Both the young and old like to assemble models. Popular choices for model building including model cars, model airplanes, model boats, model motorcycles, model trains and the list just goes on and on. Many of the models are made from plastic and the pieces fit together which are then glued. Models are available as highly detailed replicas of the original vehicle or structure. Many models have actual tiny engine pieces or miniature axle assemblies that require glue to hold them in place.

Model building has been a popular hobby for a very long time and continues to thrive. Model builders have entire stores and trade shows dedicated to their wildly popular hobby. If you have a model enthusiast in your house or maybe you are the model builder, you have more than likely gotten Model-Glue on your clothing, tablecloth or other textiles in the home. It seems to come with the model building territory. You may not have to throw away the item of clothing or use the shirt or pants for model building only, you can remove the Model-Glue from it with a bit of work, effort and the right cleaning products.

Removing Model-Glue


Blot the Model-Glue with a lint free rag if the glue is still wet to remove as much of the wet glue as possible.

Apply cold cream, olive oil or vegetable oil to the Model-Glue stain and rub it into it.

Work the cold cream, olive oil or vegetable oil from just past the perimeter of the glue stain toward the glue.

Apply vegetable oil, olive oil or cold cream to the back of the stain also and work it into it.

Continue to work the oil or cream into the Model-Glue stain for 5 to 10 minutes. Vegetable oil or cold cream will coat the fibers of the material and sink into them, making it impossible for the glue to adhere.

Blot up the excess cold cream or vegetable oil with a clean rag or paper towel.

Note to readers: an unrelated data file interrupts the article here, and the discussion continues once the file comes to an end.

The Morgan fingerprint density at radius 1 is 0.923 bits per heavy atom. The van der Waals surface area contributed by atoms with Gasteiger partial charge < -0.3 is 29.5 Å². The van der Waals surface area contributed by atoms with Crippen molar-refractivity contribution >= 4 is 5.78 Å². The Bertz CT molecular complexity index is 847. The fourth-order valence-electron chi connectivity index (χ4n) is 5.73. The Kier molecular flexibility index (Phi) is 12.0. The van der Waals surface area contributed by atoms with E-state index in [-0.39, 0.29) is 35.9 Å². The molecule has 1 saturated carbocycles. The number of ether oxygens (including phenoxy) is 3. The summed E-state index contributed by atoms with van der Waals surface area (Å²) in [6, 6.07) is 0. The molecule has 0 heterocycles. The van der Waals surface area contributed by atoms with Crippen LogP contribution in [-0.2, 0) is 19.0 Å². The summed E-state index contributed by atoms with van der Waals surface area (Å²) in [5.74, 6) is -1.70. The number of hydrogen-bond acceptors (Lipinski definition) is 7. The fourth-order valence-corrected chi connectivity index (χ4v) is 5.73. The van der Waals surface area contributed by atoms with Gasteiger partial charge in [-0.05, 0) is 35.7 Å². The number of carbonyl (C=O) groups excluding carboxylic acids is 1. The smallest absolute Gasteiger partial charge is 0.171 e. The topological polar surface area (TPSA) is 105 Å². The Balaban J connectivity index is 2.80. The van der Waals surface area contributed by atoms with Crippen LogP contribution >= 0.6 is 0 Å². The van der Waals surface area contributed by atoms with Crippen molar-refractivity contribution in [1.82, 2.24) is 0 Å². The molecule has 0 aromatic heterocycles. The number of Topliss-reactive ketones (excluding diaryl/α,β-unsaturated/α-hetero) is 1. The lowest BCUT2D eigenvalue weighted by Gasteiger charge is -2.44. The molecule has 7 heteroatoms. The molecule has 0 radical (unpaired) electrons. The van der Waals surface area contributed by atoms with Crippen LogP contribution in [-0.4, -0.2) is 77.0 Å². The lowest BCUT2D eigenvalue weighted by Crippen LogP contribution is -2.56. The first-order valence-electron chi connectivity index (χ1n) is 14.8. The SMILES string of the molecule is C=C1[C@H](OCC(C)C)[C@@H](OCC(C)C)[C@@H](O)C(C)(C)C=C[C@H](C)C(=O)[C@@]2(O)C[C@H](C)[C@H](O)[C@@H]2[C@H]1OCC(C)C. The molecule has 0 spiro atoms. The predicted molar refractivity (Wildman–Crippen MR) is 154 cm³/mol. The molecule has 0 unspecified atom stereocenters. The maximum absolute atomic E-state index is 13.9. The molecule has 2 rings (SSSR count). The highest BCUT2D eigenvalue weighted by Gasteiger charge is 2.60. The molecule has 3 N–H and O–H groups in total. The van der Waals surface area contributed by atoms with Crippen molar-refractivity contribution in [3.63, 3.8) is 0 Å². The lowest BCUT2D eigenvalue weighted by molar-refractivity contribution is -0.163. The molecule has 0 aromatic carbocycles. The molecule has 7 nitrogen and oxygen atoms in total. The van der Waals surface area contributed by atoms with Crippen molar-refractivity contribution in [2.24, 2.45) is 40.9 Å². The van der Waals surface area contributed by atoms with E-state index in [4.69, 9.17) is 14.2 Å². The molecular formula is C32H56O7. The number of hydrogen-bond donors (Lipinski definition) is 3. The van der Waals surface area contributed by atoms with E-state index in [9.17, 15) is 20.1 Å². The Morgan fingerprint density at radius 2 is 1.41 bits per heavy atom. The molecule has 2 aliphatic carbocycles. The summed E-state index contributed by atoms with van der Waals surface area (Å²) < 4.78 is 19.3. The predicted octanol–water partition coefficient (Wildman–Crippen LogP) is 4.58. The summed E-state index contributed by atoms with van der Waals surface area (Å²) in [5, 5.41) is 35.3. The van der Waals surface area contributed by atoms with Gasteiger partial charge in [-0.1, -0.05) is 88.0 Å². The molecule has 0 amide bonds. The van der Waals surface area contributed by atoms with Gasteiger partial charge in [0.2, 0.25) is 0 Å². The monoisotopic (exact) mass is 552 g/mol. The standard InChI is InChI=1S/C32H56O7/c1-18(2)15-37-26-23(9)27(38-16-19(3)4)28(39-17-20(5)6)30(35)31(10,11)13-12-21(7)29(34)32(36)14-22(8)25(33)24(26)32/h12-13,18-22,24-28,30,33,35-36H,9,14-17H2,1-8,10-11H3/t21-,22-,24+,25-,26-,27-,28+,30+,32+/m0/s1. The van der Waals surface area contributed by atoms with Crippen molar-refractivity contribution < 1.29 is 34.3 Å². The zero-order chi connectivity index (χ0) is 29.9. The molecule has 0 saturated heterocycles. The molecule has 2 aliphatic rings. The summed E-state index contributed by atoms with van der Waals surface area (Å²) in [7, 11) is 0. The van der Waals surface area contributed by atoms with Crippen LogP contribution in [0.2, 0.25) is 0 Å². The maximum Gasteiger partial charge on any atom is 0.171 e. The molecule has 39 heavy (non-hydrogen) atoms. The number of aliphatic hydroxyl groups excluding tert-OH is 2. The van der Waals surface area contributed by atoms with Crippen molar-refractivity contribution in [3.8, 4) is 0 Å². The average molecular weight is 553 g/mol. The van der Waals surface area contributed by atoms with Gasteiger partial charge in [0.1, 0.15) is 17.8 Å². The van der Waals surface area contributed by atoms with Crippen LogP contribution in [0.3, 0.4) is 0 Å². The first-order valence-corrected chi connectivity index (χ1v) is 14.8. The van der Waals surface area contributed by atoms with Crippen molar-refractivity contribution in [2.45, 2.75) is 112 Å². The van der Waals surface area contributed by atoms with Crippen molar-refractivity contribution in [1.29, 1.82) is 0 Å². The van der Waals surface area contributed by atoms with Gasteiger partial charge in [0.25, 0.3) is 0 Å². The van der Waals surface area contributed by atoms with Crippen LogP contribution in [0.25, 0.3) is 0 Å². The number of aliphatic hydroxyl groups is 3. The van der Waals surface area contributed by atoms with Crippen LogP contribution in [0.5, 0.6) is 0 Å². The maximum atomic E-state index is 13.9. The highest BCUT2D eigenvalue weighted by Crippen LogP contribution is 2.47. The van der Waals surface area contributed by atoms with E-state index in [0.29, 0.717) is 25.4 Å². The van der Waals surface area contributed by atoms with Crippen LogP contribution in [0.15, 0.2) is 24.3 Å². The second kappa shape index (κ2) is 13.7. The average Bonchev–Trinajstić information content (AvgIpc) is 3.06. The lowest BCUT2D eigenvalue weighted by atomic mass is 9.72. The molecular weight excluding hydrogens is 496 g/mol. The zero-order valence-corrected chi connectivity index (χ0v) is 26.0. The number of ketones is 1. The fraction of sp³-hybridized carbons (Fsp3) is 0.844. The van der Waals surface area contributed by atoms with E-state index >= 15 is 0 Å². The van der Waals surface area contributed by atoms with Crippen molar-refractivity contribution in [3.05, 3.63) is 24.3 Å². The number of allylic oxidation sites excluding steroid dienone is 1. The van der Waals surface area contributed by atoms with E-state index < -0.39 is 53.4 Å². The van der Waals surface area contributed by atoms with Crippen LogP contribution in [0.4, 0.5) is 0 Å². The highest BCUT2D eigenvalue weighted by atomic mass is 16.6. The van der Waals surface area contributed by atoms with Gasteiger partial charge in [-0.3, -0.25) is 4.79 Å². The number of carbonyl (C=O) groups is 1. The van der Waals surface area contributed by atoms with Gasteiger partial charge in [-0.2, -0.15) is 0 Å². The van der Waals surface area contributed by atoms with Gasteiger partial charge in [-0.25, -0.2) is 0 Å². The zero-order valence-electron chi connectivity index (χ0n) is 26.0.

Apply a generous amount of cornstarch to the oily residue. Make sure you apply cornstarch to both sides of it. Allow the cornstarch to soak in the oils. Brush the cornstarch off of it with your hand or a soft brush.

If the Adhesive Stain Remains

Apply acetone to any remaining spots of glue that were not released with the cold cream or vegetable oil treatment. Acetone is the active ingredient in nail polish remover. Apply the acetone drop by drop from a glass eye dropper onto the Model-Glue.

Allow the acetone to sit on it for 5 to 10 minutes.

Do not use acetone on fabrics made from acetate. The acetone will melt the fiber and destroy the clothing.

Do not use acetone near an open flame or while smoking as it is highly flammable.

Wet the stain with plain, cool water.

Apply grease fighting dish washing detergent to the area and work into it from both sides with your fingers, a damp rag or a soft bristle brush.

Let the dish washing soap sit on it for 10 to 15 minutes.

Place the clothing in the washng machine set a the highest temperature safe for it and add laundry detergent.


If the Model-Glue has been dried in a clothes dryer or ironed it will be much more difficult to remove the glue stain from it.

The heat from and iron or clothes dryer can permanently set a stain into it.

Wear old clothes when building models, no matter how careful you are accidental spills, drips and blobs do happen.